The next step in Dilly’s becoming an even more perfect puppy will be when all his baby teeth fall out.
He’s already a pretty awesome fellow, especially considering that he’s just four and a half months old. But he still loves to chew on us, the way he used to chew on his littermates. Some pups do this more than others. Adagio barely did it at all. Dilly falls more toward the more munchy end of the spectrum. It’s clear he finds gnawing on us to be deeply satisfying.
He’s not trying to hurt us; it’s just a puppy thing. Still, those baby teeth are like razors. Even accidental encounters between them and human skin can be pretty gruesome.
Happily, Dilly’s big-dog teeth are beginning to push those dangerous baby knives out.
I know the day will eventually come when he’ll stop chomping on us altogether. But in the meantime, I’m saluting the arrival of every single new big-dog tooth.
Dilly continues to stop onlookers in their tracks. He and I made a quick visit to the vet’s today, where I’d expect pretty much everyone to be inured to nice-looking dogs. But at least a half dozen of the eager young women who work there knelt down to coo over and stroke him. One meekly asked permission if she could take his picture. (I imagine it’s now briskly collecting Likes in cyberspace.)
In front of our local coffeeshop earlier this morning, a young couple pushing a baby stroller halted and stared. “Could I… pet him?” the mom asked. “Oh my god, he is the cutest thing I’ve ever seen!” she exclaimed. Glancing at her own baby, an angelic tot about a year old, she added. “I think he’s pretty cute.” (He was.) “But this guy is cuter.” Stroking Dilly’s head, she emitted a soft moan.
We’re not movie stars ourselves, Steve and I, so this kind of response to physical beauty comes as a bit of a jolt. But we’re also learning about the price of such comeliness. The key element of Dilly’s striking good looks is his ethereal golden baby fur. It transforms his skinny little body into a ball of glowing softness. It even grows in luxuriant abundance between his foot pads, and this is a problem, I learned recently.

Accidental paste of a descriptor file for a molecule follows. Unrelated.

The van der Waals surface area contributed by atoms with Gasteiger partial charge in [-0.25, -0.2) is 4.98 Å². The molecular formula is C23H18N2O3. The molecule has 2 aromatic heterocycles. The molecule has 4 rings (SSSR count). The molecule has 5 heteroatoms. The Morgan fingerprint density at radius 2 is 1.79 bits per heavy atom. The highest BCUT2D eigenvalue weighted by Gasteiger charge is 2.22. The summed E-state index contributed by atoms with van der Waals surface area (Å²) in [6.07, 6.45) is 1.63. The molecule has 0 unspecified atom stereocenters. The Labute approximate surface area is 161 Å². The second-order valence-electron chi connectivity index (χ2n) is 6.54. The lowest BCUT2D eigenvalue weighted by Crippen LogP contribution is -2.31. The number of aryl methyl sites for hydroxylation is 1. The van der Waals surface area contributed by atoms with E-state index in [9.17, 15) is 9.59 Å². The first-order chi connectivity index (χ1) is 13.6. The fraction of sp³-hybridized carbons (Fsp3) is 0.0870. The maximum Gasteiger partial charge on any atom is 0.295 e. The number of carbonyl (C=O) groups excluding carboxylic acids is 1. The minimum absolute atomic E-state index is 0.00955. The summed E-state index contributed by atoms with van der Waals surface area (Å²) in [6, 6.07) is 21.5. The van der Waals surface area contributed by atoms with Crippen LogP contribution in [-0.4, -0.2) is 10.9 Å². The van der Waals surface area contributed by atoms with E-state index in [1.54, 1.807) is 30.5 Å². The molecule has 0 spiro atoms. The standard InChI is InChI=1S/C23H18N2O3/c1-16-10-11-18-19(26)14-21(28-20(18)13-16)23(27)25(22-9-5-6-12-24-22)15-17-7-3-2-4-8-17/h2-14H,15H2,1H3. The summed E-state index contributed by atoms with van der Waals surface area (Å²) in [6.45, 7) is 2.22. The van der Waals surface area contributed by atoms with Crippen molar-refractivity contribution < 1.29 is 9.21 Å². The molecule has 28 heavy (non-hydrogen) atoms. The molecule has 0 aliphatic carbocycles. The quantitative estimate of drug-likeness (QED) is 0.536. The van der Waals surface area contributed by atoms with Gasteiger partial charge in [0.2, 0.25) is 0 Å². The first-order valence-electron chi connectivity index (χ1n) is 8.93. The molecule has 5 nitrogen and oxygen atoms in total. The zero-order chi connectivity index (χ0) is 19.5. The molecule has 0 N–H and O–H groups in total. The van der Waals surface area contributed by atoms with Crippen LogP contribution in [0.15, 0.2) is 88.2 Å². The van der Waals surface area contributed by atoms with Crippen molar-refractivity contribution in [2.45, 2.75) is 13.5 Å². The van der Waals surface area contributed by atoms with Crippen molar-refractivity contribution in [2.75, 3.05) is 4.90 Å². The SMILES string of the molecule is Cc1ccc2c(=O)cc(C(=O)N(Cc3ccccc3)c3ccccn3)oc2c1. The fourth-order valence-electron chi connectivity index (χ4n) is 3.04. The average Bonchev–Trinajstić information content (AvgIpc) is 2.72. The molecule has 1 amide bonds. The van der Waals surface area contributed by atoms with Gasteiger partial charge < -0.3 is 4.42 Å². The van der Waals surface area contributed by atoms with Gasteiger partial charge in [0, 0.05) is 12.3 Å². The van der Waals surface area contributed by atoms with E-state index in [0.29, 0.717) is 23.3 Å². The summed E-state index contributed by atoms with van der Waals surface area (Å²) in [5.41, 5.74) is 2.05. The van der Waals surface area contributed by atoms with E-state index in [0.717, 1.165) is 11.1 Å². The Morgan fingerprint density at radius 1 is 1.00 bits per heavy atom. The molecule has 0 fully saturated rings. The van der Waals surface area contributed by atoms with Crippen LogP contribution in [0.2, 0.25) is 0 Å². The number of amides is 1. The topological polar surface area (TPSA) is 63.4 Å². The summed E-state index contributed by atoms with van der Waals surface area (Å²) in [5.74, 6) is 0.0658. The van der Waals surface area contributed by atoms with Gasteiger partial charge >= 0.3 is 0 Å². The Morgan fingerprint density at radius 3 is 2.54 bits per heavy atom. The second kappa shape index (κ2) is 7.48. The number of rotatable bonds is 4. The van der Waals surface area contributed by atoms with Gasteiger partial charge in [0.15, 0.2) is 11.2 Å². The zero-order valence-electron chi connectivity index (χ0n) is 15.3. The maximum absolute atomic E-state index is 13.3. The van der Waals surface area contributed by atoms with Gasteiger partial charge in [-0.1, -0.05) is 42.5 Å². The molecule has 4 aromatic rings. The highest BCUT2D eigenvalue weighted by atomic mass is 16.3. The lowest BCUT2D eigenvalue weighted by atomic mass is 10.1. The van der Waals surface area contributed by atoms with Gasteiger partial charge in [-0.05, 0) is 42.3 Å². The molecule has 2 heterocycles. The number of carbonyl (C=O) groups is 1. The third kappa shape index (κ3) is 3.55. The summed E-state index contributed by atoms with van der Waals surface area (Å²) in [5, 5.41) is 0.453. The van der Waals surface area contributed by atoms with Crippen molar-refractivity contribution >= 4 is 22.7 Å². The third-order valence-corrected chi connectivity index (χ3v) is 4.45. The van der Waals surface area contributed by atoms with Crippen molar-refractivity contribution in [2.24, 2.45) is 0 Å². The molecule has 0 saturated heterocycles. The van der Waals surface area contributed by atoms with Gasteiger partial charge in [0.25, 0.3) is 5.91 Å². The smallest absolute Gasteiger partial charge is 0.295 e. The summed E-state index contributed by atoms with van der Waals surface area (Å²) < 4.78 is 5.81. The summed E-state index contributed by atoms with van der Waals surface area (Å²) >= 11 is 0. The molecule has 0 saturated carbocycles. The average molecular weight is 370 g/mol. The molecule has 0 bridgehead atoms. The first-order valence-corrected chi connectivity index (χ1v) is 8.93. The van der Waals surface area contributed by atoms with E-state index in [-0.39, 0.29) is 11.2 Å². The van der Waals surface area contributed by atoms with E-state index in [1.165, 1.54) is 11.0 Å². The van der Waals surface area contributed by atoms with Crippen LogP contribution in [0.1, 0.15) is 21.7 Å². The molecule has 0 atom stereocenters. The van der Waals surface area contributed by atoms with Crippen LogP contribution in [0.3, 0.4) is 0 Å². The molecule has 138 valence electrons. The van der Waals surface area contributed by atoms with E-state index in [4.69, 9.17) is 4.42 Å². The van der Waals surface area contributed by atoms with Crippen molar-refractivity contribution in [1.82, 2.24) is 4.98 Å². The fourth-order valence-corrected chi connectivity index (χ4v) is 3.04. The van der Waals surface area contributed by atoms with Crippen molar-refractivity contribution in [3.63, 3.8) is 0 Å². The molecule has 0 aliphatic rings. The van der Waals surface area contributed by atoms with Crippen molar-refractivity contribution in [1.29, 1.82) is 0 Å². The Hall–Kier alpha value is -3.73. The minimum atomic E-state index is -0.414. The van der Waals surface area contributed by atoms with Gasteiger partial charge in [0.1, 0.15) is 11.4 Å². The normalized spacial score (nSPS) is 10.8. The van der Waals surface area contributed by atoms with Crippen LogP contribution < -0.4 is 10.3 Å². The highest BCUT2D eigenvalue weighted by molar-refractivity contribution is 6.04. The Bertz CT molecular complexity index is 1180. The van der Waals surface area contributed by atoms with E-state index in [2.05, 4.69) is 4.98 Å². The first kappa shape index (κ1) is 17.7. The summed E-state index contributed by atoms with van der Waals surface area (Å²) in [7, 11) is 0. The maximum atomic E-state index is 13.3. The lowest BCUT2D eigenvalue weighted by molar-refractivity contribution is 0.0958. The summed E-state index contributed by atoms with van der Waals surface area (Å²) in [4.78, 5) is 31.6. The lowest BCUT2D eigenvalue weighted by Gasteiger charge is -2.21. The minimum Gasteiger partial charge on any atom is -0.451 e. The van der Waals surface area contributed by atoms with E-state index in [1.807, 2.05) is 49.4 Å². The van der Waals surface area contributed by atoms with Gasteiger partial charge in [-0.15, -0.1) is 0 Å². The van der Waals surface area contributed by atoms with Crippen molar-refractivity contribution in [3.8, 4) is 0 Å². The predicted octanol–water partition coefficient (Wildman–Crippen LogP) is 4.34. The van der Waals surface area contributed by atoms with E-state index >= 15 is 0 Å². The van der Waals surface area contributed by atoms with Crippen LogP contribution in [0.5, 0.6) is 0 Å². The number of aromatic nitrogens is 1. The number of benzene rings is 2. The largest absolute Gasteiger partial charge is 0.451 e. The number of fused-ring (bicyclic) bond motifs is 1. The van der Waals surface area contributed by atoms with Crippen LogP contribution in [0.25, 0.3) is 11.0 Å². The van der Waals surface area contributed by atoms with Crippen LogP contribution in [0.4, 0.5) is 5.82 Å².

Dilly and I were attending one of the regular puppy socials hosted by another puppy-raiser, when a veteran raiser of golden retrievers scooped up Dilly and cradled him like a baby. Nodding at his feet, she declared, “You’ve got to trim that.”
I hadn’t noticed the wildly hairy profusion before. “Why?” I stammered.
Uncut, that foot hair would rob him of traction, several people concurred. He’d slide around on slick surfaces. Much discussion followed about the best way to attend to this grooming chore. Some favored electric clippers; others scissors.
Back at home, Steve did some research and reported that the electric dog-grooming tools online looked just like his beard trimmer. “I suppose if you use that, it might make my beard smell doggy,” he reflected. “But you’re the only one who gets close enough to me to notice, and it wouldn’t bother you.”
I worried, though, that the buzzy electric tool might scare Dilly, so I attacked the inter-pad thatch with a long fine pair of scissors.
Dilly seemed a tad nervous, but he tolerated the pawdicure well enough. The end result looked like this:
So that’s one more chore we must add to our Dilly Maintenance check list. Daily coat-brushing also is beginning to seem more urgent, as his baby coat begins the lifelong process of shedding.
This is what his brush looked like today after just one minute of use. (Soon we’ll get brushfuls and brushfuls out daily.)
There’s good news and bad news about Dilly’s gut. We took a fecal sample to his vet’s yesterday, and they analyzed it. Apparently some indicators were ambiguous, so they sent it off to a lab for independent analysis. The verdict: neither assessment showed any sign of lingering giardia!
The bad news is that we had the analysis done because after more than a week of his sleeping all night without awakening us, Dilly Wednesday night was whimpering at 11:30 pm, 12:30 pm, 3:30 am, and 5:15. Because he sounded distressed, we took him outside each time, and a good thing: each time he had terrible diarrhea.